Kim York: The Big, Bad Black Cloud You May Not Know About

This article originally appeared in the Fayetteville Observer.

North Carolina is the nation’s largest grower of tobacco — but almost 10 years ago, it passed the strict Smoke-Free Restaurants and Bars law, banning smoke from thousands of establishments across the state. It may come as a surprise, then, that there is still a place where you, your doctors, nurses and an entire team of medical professionals are exposed to significant amounts of toxic smoke on a day-to-day basis.

It’s a place that most of us visit at least once during our lives, sometimes more. If you haven’t been there yet, chances are someone close to you already has. This place is the surgical suite, better known as the operating room. Whether at a hospital or ambulatory surgery center, if you have had an invasive procedure, it’s very likely you have been exposed to toxic surgical smoke.

Surgical smoke, sometimes called surgical plume, is produced when devices that seal blood vessels and cut through human tissue are heated to high temperatures, a process necessary for nearly all invasive surgeries. When the cells explode, they release water and other byproducts that are almost identical to the chemicals found in second-hand tobacco smoke, the same fumes linked to causing cancer. Some of the familiar compounds include benzene, toluene and carbon monoxide; overall, these noxious substances number over 150 and are known to cause many reactions from sneezing, itchy eyes and coughing to more severe respiratory symptoms such as bronchitis, asthma and cancer.

Over 500,000 healthcare workers and almost all surgical patients are exposed to surgical smoke every year in the United States. Many surgical teams inhale quantities of surgical plume that equate to smoking approximately 30 unfiltered cigarettes in a day. The particles in the smoke are so tiny that they are absorbed in the deepest part of the lungs, where they can then travel around the body to all the organs and tissues.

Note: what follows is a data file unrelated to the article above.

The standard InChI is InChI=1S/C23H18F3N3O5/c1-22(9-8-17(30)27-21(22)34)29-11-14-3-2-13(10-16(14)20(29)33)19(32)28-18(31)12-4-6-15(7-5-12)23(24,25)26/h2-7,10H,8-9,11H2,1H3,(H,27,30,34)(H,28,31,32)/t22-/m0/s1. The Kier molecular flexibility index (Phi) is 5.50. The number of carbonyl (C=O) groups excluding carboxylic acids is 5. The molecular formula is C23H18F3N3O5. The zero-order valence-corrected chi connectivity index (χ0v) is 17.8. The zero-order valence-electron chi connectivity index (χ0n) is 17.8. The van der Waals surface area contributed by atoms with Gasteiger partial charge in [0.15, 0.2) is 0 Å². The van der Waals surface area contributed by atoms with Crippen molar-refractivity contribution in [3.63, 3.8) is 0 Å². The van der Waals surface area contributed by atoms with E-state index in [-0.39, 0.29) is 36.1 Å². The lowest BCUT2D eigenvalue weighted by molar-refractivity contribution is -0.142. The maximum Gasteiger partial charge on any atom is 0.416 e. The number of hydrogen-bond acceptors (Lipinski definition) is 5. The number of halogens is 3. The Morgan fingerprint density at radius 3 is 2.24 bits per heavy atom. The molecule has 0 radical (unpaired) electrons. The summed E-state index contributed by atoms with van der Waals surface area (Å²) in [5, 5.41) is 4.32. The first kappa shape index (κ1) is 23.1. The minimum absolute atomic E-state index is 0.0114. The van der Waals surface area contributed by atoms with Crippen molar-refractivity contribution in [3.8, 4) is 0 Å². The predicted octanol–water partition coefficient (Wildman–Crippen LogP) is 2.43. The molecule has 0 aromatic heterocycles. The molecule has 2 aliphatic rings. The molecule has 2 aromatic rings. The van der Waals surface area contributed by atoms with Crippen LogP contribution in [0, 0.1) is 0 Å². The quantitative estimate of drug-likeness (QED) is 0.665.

The immediate effects are measurable in the urine and blood and can last for days and sometimes weeks. But with continuous exposure, operating room teams are known to have an almost 50 percent higher likelihood of contracting symptoms of diseases in the respiratory system. While this much is sure, it remains to be seen just how dangerous regular exposure to surgical smoke can be: the exact modes of transmission of disease, the full range of damage and long term impact on the body.

When I first entered an operating room 11 years ago, I knew that I couldn’t spend long days breathing in toxic smoke. I shouldn’t sacrifice my own health to be in the operating room. Nor should my colleagues. Nor should my patients.

Because of this problem, several nations around the world have mandated the use of surgical smoke evacuation devices, yet the United States has been slow to respond. Just last week, Rhode Island became the first state to sign legislation that requires the evacuation of surgical smoke in all hospitals and freestanding ambulatory facilities. States such as California and Colorado have introduced legislation to protect surgical teams and patients from inhaling toxic surgical smoke, though they have not yet been successful.

Though North Carolina hasn’t introduced legislation for surgical smoke, it’s still the responsibility of healthcare facilities to ensure healthcare workers are working in a smoke-free, safe and healthy environment. If smoking is too dangerous for bars and restaurants, then toxic smoke is too dangerous for hospitals.

Kim York is a registered nurse and Director of Surgical Services at Dosher Memorial Hospital in Southport, NC.

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